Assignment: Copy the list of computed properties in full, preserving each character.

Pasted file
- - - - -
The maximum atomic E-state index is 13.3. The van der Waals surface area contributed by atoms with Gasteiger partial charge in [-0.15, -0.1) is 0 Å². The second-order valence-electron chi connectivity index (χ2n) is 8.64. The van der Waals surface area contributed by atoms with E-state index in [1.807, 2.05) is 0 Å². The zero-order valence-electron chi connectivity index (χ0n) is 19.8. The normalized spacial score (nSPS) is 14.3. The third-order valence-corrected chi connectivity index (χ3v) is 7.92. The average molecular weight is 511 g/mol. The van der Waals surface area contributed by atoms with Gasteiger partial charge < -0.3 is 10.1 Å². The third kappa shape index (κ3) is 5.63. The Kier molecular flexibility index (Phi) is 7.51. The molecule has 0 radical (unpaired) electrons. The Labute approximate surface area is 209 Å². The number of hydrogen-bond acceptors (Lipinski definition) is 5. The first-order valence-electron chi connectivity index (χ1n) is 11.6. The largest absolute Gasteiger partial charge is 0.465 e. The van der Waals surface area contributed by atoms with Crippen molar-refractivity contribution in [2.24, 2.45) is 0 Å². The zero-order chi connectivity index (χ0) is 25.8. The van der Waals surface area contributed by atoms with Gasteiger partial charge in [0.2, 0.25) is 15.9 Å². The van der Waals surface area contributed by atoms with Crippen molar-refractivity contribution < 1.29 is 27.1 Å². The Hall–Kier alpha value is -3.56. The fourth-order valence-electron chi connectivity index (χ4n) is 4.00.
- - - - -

The maximum atomic E-state index is 13.3. The van der Waals surface area contributed by atoms with Gasteiger partial charge in [-0.15, -0.1) is 0 Å². The second-order valence-electron chi connectivity index (χ2n) is 8.64. The van der Waals surface area contributed by atoms with E-state index in [1.807, 2.05) is 0 Å². The zero-order valence-electron chi connectivity index (χ0n) is 19.8. The normalized spacial score (nSPS) is 14.3. The third-order valence-corrected chi connectivity index (χ3v) is 7.92. The average molecular weight is 511 g/mol. The van der Waals surface area contributed by atoms with Gasteiger partial charge < -0.3 is 10.1 Å². The third kappa shape index (κ3) is 5.63. The Kier molecular flexibility index (Phi) is 7.51. The molecule has 0 radical (unpaired) electrons. The Labute approximate surface area is 209 Å². The number of hydrogen-bond acceptors (Lipinski definition) is 5. The first-order valence-electron chi connectivity index (χ1n) is 11.6. The largest absolute Gasteiger partial charge is 0.465 e. The van der Waals surface area contributed by atoms with Crippen molar-refractivity contribution in [2.24, 2.45) is 0 Å². The zero-order chi connectivity index (χ0) is 25.8. The van der Waals surface area contributed by atoms with Gasteiger partial charge in [0.2, 0.25) is 15.9 Å². The van der Waals surface area contributed by atoms with Crippen molar-refractivity contribution < 1.29 is 27.1 Å². The Hall–Kier alpha value is -3.56. The fourth-order valence-electron chi connectivity index (χ4n) is 4.00.